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Hurricanes are a low priority on people’s lists, as the coronavirus continues to turn the world on its head.

As social distancing becomes a household term, it remains at the top priority for medical experts who recommend people stay two metres apart.

However, as a number of tornadoes struck America’s plains and the Southern states, a rare tornado emergency was declared in Alabama.

With the likelihood of more storms to come as hurricane season looms on the horizon, many are considering a last-ditch effort to seek safety in a community storm cellar.

Some states have said that COVID-19 should not stop you from going to a community shelter.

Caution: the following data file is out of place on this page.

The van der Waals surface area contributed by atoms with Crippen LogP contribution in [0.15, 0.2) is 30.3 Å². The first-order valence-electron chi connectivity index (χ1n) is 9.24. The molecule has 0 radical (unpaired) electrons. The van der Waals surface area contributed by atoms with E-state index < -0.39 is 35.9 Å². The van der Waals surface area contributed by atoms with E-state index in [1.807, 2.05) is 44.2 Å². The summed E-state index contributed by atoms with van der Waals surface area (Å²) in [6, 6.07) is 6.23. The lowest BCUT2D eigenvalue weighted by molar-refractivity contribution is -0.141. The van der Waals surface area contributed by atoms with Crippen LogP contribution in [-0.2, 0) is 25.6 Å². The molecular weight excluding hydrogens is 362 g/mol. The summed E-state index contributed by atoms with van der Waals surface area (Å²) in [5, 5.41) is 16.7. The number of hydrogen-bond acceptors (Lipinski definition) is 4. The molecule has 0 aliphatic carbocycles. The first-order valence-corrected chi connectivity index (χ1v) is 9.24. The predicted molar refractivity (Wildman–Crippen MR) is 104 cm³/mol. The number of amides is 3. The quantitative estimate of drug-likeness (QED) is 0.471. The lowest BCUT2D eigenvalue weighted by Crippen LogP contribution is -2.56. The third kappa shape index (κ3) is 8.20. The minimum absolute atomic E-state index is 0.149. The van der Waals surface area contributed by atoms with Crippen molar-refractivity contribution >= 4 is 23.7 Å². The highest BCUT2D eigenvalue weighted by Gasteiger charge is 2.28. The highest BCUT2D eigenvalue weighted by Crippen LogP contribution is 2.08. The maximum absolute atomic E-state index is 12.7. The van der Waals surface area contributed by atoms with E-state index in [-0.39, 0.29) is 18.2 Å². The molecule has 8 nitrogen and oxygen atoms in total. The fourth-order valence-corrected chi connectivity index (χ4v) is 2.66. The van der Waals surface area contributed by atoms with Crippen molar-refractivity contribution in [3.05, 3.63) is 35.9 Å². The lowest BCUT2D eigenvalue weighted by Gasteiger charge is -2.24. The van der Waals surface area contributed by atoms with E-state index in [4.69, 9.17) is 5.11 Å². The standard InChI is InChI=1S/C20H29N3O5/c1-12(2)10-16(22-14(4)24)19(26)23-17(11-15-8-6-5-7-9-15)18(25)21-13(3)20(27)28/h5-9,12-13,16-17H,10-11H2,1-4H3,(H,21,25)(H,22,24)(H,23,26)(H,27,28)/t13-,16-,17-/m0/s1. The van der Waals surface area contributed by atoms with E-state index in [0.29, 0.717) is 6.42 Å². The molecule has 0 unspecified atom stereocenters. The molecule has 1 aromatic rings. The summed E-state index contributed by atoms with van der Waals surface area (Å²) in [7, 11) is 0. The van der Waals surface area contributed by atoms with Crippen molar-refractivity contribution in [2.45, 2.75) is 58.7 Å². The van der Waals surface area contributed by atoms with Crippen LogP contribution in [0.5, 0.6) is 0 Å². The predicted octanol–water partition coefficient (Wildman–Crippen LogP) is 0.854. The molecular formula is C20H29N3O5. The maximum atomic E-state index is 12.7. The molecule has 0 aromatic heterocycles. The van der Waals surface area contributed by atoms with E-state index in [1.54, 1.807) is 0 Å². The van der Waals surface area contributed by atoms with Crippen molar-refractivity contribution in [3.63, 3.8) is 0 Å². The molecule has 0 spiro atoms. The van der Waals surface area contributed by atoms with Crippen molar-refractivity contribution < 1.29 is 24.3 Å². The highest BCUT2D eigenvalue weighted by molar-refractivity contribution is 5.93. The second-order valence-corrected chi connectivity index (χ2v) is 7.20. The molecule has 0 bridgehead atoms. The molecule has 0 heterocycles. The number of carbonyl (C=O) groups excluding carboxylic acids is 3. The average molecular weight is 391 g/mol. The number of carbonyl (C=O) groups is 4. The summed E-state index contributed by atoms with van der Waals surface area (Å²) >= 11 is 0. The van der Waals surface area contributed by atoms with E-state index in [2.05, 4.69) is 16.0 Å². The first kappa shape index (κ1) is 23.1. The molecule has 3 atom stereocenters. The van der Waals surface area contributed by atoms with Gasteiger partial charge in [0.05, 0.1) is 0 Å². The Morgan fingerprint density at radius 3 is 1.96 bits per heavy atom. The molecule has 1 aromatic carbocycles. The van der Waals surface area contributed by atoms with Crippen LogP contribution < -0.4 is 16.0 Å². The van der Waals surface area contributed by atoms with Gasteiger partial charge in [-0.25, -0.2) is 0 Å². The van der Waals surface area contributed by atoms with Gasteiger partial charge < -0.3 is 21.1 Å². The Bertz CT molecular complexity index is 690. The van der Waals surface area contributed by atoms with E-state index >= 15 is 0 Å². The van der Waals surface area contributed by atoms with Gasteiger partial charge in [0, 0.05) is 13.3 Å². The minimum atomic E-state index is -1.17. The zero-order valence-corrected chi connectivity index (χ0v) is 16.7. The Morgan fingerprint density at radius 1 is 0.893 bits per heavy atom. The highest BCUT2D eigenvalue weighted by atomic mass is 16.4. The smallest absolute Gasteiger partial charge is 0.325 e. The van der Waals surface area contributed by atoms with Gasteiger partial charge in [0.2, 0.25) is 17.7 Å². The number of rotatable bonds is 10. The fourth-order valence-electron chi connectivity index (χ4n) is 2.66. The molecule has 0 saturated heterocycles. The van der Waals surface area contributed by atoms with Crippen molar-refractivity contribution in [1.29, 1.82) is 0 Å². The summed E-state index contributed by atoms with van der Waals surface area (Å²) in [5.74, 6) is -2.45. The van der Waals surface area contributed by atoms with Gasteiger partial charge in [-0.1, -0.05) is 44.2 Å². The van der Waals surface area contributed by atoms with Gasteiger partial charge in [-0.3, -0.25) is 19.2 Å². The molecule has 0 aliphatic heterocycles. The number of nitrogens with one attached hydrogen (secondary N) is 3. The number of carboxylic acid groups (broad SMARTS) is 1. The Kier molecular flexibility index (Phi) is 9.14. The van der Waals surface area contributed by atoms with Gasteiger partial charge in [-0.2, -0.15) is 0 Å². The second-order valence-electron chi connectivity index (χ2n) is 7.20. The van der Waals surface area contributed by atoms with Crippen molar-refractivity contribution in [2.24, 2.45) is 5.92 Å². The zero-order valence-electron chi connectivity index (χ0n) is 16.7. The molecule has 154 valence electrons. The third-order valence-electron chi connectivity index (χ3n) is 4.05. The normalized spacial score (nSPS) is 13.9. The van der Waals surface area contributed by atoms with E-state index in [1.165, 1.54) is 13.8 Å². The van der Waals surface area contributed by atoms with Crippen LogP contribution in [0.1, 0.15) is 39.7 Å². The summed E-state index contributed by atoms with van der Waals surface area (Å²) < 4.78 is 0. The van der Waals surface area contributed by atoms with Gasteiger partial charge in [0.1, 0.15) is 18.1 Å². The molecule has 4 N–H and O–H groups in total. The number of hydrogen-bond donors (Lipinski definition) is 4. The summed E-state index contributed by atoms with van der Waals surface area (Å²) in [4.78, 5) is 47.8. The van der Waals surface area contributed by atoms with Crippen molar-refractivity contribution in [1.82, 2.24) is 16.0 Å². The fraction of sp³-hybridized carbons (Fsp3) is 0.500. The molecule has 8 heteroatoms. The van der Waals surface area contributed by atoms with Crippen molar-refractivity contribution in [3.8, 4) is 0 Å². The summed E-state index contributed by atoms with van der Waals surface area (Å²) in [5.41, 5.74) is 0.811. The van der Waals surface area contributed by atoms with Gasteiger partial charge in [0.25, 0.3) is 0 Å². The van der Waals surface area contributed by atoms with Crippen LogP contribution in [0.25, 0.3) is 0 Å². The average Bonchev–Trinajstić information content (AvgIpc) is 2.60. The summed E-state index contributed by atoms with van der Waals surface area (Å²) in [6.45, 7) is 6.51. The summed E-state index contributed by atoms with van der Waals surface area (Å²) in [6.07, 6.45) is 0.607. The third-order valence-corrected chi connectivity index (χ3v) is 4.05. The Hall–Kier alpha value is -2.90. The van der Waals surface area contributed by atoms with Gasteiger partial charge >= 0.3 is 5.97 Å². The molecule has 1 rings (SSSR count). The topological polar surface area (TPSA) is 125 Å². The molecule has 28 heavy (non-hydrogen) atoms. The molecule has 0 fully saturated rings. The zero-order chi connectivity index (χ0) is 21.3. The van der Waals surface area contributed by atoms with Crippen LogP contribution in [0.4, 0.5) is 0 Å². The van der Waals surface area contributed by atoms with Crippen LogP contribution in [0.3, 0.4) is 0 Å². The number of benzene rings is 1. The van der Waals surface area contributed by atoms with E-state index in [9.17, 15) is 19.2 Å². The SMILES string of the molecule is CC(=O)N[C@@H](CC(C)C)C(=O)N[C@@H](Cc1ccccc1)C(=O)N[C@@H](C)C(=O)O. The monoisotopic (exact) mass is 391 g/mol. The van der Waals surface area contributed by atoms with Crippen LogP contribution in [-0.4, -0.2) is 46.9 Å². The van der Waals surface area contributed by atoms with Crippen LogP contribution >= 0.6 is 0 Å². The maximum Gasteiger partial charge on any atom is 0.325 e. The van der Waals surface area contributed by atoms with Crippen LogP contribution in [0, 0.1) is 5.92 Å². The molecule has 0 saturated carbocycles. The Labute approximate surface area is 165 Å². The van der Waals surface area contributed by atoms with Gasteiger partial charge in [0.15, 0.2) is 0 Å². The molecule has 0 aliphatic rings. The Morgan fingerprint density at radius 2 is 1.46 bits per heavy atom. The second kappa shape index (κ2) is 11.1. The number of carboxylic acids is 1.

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The Alabama Department of Public Health along with National Weather Services, issued a joint statement to guide residents.

It read: “The decision to seek shelter in a community storm shelter is certainly made more difficult by the consideration for COVID-19.

“At this time, the Alabama Department of Public Health (ADPH) is recommending that your first priority should be to protect yourself from a potential tornado.”

The statement also notes that if a warning is issued near you, you’re more likely to die of a hurricane or tornado than the coronavirus.

Meteorologists are aware that March is a tricky time for predictions with Earth in the throes of seasonal change, but everything points to a neutral or La Nina pattern in the summer.